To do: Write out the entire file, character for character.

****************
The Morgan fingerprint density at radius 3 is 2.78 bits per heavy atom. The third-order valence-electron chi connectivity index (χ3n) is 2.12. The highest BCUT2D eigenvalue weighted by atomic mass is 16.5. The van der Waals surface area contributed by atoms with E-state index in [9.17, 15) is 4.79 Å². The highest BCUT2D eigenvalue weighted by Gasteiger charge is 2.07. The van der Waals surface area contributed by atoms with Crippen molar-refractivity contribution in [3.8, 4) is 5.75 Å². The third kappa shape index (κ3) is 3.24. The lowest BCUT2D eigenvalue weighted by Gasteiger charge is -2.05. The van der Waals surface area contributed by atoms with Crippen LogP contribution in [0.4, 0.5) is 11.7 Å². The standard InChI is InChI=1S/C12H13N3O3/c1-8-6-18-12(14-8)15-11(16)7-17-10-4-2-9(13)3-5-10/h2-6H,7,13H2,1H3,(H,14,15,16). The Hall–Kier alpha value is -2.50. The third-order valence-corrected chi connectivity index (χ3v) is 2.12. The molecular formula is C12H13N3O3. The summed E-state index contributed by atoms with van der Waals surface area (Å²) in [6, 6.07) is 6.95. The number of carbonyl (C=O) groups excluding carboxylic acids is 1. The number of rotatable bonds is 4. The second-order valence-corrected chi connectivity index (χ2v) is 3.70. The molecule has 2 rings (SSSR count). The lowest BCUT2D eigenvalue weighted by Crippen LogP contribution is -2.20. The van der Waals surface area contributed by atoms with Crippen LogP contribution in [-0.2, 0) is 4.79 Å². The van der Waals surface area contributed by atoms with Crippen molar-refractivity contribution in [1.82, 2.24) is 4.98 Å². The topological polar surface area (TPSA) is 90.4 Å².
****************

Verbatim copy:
The Morgan fingerprint density at radius 3 is 2.78 bits per heavy atom. The third-order valence-electron chi connectivity index (χ3n) is 2.12. The highest BCUT2D eigenvalue weighted by atomic mass is 16.5. The van der Waals surface area contributed by atoms with E-state index in [9.17, 15) is 4.79 Å². The highest BCUT2D eigenvalue weighted by Gasteiger charge is 2.07. The van der Waals surface area contributed by atoms with Crippen molar-refractivity contribution in [3.8, 4) is 5.75 Å². The third kappa shape index (κ3) is 3.24. The lowest BCUT2D eigenvalue weighted by Gasteiger charge is -2.05. The van der Waals surface area contributed by atoms with Crippen LogP contribution in [0.4, 0.5) is 11.7 Å². The standard InChI is InChI=1S/C12H13N3O3/c1-8-6-18-12(14-8)15-11(16)7-17-10-4-2-9(13)3-5-10/h2-6H,7,13H2,1H3,(H,14,15,16). The Hall–Kier alpha value is -2.50. The third-order valence-corrected chi connectivity index (χ3v) is 2.12. The molecular formula is C12H13N3O3. The summed E-state index contributed by atoms with van der Waals surface area (Å²) in [6, 6.07) is 6.95. The number of carbonyl (C=O) groups excluding carboxylic acids is 1. The number of rotatable bonds is 4. The second-order valence-corrected chi connectivity index (χ2v) is 3.70. The molecule has 2 rings (SSSR count). The lowest BCUT2D eigenvalue weighted by Crippen LogP contribution is -2.20. The van der Waals surface area contributed by atoms with Crippen LogP contribution in [-0.2, 0) is 4.79 Å². The van der Waals surface area contributed by atoms with Crippen molar-refractivity contribution in [1.82, 2.24) is 4.98 Å². The topological polar surface area (TPSA) is 90.4 Å².